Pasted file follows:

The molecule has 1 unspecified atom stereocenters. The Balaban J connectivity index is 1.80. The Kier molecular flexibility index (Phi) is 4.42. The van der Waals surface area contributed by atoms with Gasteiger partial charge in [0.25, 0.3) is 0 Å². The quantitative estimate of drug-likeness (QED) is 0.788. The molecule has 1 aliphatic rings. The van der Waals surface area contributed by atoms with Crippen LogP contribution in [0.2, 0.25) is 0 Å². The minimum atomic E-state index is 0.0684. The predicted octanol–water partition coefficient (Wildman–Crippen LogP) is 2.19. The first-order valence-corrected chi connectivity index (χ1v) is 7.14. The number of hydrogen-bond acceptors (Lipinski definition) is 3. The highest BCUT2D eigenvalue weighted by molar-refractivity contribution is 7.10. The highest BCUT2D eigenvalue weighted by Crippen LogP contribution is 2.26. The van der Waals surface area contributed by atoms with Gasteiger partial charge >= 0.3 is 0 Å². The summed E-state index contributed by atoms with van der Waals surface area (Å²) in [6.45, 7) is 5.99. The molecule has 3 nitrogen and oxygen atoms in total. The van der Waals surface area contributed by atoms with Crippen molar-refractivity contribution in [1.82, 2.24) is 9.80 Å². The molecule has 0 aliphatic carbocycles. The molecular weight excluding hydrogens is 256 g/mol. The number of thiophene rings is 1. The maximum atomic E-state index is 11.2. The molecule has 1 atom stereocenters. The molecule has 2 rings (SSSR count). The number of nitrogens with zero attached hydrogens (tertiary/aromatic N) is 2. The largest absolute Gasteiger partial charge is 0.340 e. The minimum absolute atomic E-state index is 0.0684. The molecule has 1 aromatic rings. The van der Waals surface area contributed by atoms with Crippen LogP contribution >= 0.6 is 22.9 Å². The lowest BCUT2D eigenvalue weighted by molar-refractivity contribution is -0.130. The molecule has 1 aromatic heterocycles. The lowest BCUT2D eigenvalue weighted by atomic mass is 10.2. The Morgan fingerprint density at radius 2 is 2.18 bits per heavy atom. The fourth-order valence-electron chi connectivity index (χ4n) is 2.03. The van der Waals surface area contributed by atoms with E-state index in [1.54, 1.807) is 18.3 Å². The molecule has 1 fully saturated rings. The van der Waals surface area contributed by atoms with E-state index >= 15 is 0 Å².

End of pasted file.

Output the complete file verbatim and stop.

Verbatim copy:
The molecule has 1 unspecified atom stereocenters. The Balaban J connectivity index is 1.80. The Kier molecular flexibility index (Phi) is 4.42. The van der Waals surface area contributed by atoms with Gasteiger partial charge in [0.25, 0.3) is 0 Å². The quantitative estimate of drug-likeness (QED) is 0.788. The molecule has 1 aliphatic rings. The van der Waals surface area contributed by atoms with Crippen LogP contribution in [0.2, 0.25) is 0 Å². The minimum atomic E-state index is 0.0684. The predicted octanol–water partition coefficient (Wildman–Crippen LogP) is 2.19. The first-order valence-corrected chi connectivity index (χ1v) is 7.14. The number of hydrogen-bond acceptors (Lipinski definition) is 3. The highest BCUT2D eigenvalue weighted by molar-refractivity contribution is 7.10. The highest BCUT2D eigenvalue weighted by Crippen LogP contribution is 2.26. The van der Waals surface area contributed by atoms with Gasteiger partial charge >= 0.3 is 0 Å². The summed E-state index contributed by atoms with van der Waals surface area (Å²) in [6.45, 7) is 5.99. The molecule has 3 nitrogen and oxygen atoms in total. The van der Waals surface area contributed by atoms with Crippen molar-refractivity contribution in [1.82, 2.24) is 9.80 Å². The molecule has 0 aliphatic carbocycles. The molecular weight excluding hydrogens is 256 g/mol. The number of thiophene rings is 1. The maximum atomic E-state index is 11.2. The molecule has 1 atom stereocenters. The molecule has 2 rings (SSSR count). The number of nitrogens with zero attached hydrogens (tertiary/aromatic N) is 2. The largest absolute Gasteiger partial charge is 0.340 e. The minimum absolute atomic E-state index is 0.0684. The molecule has 1 aromatic rings. The van der Waals surface area contributed by atoms with Crippen LogP contribution >= 0.6 is 22.9 Å². The lowest BCUT2D eigenvalue weighted by molar-refractivity contribution is -0.130. The molecule has 1 aromatic heterocycles. The lowest BCUT2D eigenvalue weighted by atomic mass is 10.2. The Morgan fingerprint density at radius 2 is 2.18 bits per heavy atom. The fourth-order valence-electron chi connectivity index (χ4n) is 2.03. The van der Waals surface area contributed by atoms with E-state index in [1.54, 1.807) is 18.3 Å². The molecule has 1 fully saturated rings. The van der Waals surface area contributed by atoms with E-state index >= 15 is 0 Å².